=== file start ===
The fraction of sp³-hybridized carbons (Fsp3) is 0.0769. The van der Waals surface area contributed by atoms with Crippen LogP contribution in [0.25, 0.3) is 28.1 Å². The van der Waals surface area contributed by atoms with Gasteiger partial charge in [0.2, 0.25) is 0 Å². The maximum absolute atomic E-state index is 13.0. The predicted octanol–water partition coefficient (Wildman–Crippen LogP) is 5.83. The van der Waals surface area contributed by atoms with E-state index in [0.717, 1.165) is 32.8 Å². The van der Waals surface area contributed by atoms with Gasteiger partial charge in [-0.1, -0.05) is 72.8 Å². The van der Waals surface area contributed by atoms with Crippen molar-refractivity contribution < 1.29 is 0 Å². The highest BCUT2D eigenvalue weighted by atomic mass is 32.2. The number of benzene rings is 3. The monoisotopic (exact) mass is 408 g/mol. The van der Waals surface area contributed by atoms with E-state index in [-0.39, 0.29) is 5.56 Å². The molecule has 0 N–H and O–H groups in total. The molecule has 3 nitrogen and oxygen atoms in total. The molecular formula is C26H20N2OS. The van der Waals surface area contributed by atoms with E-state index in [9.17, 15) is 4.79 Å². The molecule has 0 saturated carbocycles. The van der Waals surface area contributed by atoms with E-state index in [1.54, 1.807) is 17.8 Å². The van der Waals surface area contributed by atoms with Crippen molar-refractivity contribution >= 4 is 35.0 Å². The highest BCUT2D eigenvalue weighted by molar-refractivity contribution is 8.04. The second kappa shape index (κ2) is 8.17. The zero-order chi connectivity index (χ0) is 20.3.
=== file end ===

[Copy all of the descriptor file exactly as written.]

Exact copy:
The fraction of sp³-hybridized carbons (Fsp3) is 0.0769. The van der Waals surface area contributed by atoms with Crippen LogP contribution in [0.25, 0.3) is 28.1 Å². The van der Waals surface area contributed by atoms with Gasteiger partial charge in [0.2, 0.25) is 0 Å². The maximum absolute atomic E-state index is 13.0. The predicted octanol–water partition coefficient (Wildman–Crippen LogP) is 5.83. The van der Waals surface area contributed by atoms with E-state index in [0.717, 1.165) is 32.8 Å². The van der Waals surface area contributed by atoms with Gasteiger partial charge in [-0.1, -0.05) is 72.8 Å². The van der Waals surface area contributed by atoms with Crippen molar-refractivity contribution < 1.29 is 0 Å². The highest BCUT2D eigenvalue weighted by atomic mass is 32.2. The number of benzene rings is 3. The monoisotopic (exact) mass is 408 g/mol. The van der Waals surface area contributed by atoms with E-state index in [-0.39, 0.29) is 5.56 Å². The molecule has 0 N–H and O–H groups in total. The molecule has 3 nitrogen and oxygen atoms in total. The molecular formula is C26H20N2OS. The van der Waals surface area contributed by atoms with E-state index in [9.17, 15) is 4.79 Å². The molecule has 0 saturated carbocycles. The van der Waals surface area contributed by atoms with E-state index in [1.54, 1.807) is 17.8 Å². The van der Waals surface area contributed by atoms with Crippen molar-refractivity contribution >= 4 is 35.0 Å². The highest BCUT2D eigenvalue weighted by molar-refractivity contribution is 8.04. The second kappa shape index (κ2) is 8.17. The zero-order chi connectivity index (χ0) is 20.3.